“He is the one we proclaim, admonishing and teaching everyone with all wisdom …” (v. 28)

With all the false teaching in the church Paul makes it clear that Jesus is the one we are to follow and to proclaim to others. If a minister of the Word of God uses the word “I” too much there could be a problem. Jesus should always be the focus and centre. It is important that teachers should admonish or warn their flock if there is wrong teaching – the preacher of the Word has a responsibility to teach with all wisdom, as led by the Holy Spirit. Q. What are the advantages and disadvantages of a minister of the Word speaking either with notes or without notes?

“.. so that we may present everyone fully mature in Christ.” (v28)

The preacher/speaker has to get it right because it is his or her responsibility before Christ to help Christians to grow in the faith. It’s not a job that should be taken lightly. Paul felt the burden of this as do all conscientious ministers, because he goes on to say: 10


“To this end I strenuously contend with all the energy Christ so powerfully works in me.” (v.29) Paul couldn’t have used stronger language. “Strenuously contend” – in other words he fought with all his being to bring others to Christ and to teach them. He just “kept on keeping on”. Paul was certainly someone who practised what he preached. So much so that he goes on to elaborate on this.

Chapter 2 “I want you to know how hard I am contending for you and for those at Laodicea, and for all who have not met me personally.” (v.1)

Paul was finding life a struggle and it was for Christians whom he had never met but still loved in Christ. (Laodicea was just north of Colossae. This letter would have been read by all the churches in the area.) Remember, Paul was in prison and probably his struggle was one of prayer. He couldn’t talk to those early Christians, but he could write to them and pray for them. Paul’s ministry had changed – perhaps something he found difficult to accept. Having walked thousands of miles to share the gospel and establish many churches it must have been very hard to spend the last couple of years of his life in prison with all the associated restrictions. Q. In what ways can we serve Christ when we are no longer physically fit?

“My goal is that they may be encouraged in heart …” (v2)

Paul is here using the word encouraged in the sense of being courageous. On the Bayeux Tapestry which depicts the Battle of Hastings there is a scene where King Harold encourages the troops. And he is not drawing them aside to comfort them, rather he is with the men and holding his sword. He is in the fight with them. Paul’s goal in prayer was to come alongside the Christians to spur them on, to encourage them to continue in the faith.

“ … and united in love …” (v.2)

United … knit together … working for a common goal … serving one another as well as Christ. If we don’t have love in our heart we can suffer physically and mentally. So it is with the Body of Christ. Love for God and for each other should be an underpinning force.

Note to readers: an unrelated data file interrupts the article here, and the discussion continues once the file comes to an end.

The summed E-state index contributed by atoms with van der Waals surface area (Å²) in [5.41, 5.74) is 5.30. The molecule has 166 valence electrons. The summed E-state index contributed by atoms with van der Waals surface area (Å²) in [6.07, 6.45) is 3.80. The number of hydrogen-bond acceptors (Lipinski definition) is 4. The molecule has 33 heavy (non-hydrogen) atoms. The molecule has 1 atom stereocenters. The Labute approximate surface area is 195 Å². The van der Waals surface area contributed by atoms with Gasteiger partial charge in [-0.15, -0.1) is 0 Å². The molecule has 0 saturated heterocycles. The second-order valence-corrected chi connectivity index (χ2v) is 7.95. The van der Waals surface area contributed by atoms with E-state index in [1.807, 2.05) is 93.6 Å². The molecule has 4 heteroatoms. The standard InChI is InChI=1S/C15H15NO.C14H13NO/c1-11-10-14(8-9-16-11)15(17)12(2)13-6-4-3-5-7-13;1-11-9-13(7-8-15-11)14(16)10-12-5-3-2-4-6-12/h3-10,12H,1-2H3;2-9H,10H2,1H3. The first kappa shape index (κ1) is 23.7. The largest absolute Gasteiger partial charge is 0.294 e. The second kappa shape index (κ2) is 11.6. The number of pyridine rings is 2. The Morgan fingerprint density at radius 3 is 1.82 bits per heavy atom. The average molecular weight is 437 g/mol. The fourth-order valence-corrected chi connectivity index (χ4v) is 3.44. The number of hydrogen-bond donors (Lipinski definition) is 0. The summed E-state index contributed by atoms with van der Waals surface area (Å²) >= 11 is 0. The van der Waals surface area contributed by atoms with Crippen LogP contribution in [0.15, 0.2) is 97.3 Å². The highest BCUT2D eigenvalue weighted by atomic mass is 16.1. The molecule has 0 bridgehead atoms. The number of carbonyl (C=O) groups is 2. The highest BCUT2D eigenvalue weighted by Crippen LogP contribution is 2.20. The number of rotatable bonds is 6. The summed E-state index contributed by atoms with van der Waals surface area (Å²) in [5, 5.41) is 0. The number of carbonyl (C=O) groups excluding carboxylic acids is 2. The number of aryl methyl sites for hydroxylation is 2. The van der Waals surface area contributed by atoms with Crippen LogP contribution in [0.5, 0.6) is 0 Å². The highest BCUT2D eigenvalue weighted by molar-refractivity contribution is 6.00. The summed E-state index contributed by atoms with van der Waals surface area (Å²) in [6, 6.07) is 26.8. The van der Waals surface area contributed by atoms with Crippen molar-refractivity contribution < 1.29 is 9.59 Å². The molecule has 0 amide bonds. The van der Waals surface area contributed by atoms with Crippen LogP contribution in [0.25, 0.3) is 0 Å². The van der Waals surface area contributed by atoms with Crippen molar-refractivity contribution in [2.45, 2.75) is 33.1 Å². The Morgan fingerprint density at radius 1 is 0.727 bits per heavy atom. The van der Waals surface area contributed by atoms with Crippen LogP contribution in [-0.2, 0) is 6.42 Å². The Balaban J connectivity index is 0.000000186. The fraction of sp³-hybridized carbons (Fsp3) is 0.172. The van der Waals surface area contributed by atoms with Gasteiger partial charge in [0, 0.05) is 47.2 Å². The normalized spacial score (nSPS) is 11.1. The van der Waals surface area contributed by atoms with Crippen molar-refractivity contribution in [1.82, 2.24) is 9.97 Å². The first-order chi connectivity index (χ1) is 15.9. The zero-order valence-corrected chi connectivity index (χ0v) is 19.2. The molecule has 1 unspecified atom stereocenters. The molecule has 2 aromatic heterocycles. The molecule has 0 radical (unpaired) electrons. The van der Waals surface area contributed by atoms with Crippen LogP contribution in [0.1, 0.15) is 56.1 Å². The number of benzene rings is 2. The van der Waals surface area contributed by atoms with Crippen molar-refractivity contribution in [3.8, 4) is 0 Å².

“… so that they may have the full riches of understanding the mystery of God, namely Christ, in whom are hidden all the treasures of wisdom and knowledge.” (v.2) In Christ alone is found true wisdom and knowledge. Knowledge is the ability to see and understand the truth. Wisdom is the ability to apply the truth in different situations. Paul’s prayer is that we will be able to discern true teaching and then be able to tell others in an appropriate manner. It is only as we trust in Jesus and rely on the Holy Spirit that we can make these judgments. (Wisdom, knowledge and discernment are three of the gifts of the Spirit listed in 1 Cor. Chapter 12) The Holy Spirit (and the gifts he bestows) is essential for our Christian walk. Q. Can you think of a time when you were able to discern when something was not of God?

“I tell you this so that no-one may deceive you by fine sounding arguments.” (v.4)

Sadly, there were people around who added to the gospel or twisted it, and who managed to sway some Christians with their rhetoric. And sadly, today there are still those people dressing up the same arguments and misguiding people so that they don’t hear the complete gospel of freedom. 11


So Paul’s message is just as apt for today. The Mormons, the Jehovah’s Witnesses, the Scientologists, the Spiritualists etc. etc. all have “fine sounding” arguments. But, they do away with the centrality of Christ and the necessity of believing in Christ for free salvation, for admission into God’s family and for eternal life. We have to be aware of this. Q. Have you ever been swayed by any of these groups? What changed your mind?

“For though I am absent from you in body, I am present with you in Spirit …” (v.5)

It is a wonderful thing that we can join with each other in Spirit, even when distance separates us. We can pray for folk on the other side of the world and know that God is with them just as he is with us. Paul was appreciative of the gift of prayer. People love their mobile phones! But God made it possible for us to connect with him and with others thousands of years ago!! Prayer is a wonderful gift and privilege. And prayer changes things.

“ … and I delight to see how disciplined you are and how firm your faith is.” (V.5)